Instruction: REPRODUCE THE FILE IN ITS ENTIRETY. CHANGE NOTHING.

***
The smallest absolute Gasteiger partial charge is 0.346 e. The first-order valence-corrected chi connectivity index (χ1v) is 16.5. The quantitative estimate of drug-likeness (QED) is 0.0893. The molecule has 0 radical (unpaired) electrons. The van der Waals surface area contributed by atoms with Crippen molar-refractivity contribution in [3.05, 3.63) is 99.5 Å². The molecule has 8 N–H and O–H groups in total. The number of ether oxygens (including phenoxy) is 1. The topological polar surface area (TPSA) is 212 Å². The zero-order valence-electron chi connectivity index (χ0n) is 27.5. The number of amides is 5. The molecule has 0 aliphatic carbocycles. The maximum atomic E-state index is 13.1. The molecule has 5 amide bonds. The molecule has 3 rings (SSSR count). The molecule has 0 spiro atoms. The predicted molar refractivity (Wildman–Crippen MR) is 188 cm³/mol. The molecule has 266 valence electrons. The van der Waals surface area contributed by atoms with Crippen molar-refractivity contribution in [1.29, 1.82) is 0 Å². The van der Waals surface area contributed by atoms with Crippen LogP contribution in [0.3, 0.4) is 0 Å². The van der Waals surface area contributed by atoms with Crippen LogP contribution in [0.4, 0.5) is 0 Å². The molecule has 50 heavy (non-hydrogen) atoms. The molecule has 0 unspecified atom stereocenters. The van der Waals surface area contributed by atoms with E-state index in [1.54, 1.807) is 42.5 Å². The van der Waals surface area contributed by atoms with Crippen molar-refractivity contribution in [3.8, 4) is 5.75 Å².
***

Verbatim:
The smallest absolute Gasteiger partial charge is 0.346 e. The first-order valence-corrected chi connectivity index (χ1v) is 16.5. The quantitative estimate of drug-likeness (QED) is 0.0893. The molecule has 0 radical (unpaired) electrons. The van der Waals surface area contributed by atoms with Crippen molar-refractivity contribution in [3.05, 3.63) is 99.5 Å². The molecule has 8 N–H and O–H groups in total. The number of ether oxygens (including phenoxy) is 1. The topological polar surface area (TPSA) is 212 Å². The zero-order valence-electron chi connectivity index (χ0n) is 27.5. The number of amides is 5. The molecule has 0 aliphatic carbocycles. The maximum atomic E-state index is 13.1. The molecule has 5 amide bonds. The molecule has 3 rings (SSSR count). The molecule has 0 spiro atoms. The predicted molar refractivity (Wildman–Crippen MR) is 188 cm³/mol. The molecule has 266 valence electrons. The van der Waals surface area contributed by atoms with Crippen molar-refractivity contribution in [1.29, 1.82) is 0 Å². The van der Waals surface area contributed by atoms with Crippen LogP contribution in [0.3, 0.4) is 0 Å². The van der Waals surface area contributed by atoms with Crippen LogP contribution in [0.4, 0.5) is 0 Å². The molecule has 50 heavy (non-hydrogen) atoms. The molecule has 0 unspecified atom stereocenters. The van der Waals surface area contributed by atoms with E-state index in [1.54, 1.807) is 42.5 Å². The van der Waals surface area contributed by atoms with Crippen molar-refractivity contribution in [3.8, 4) is 5.75 Å².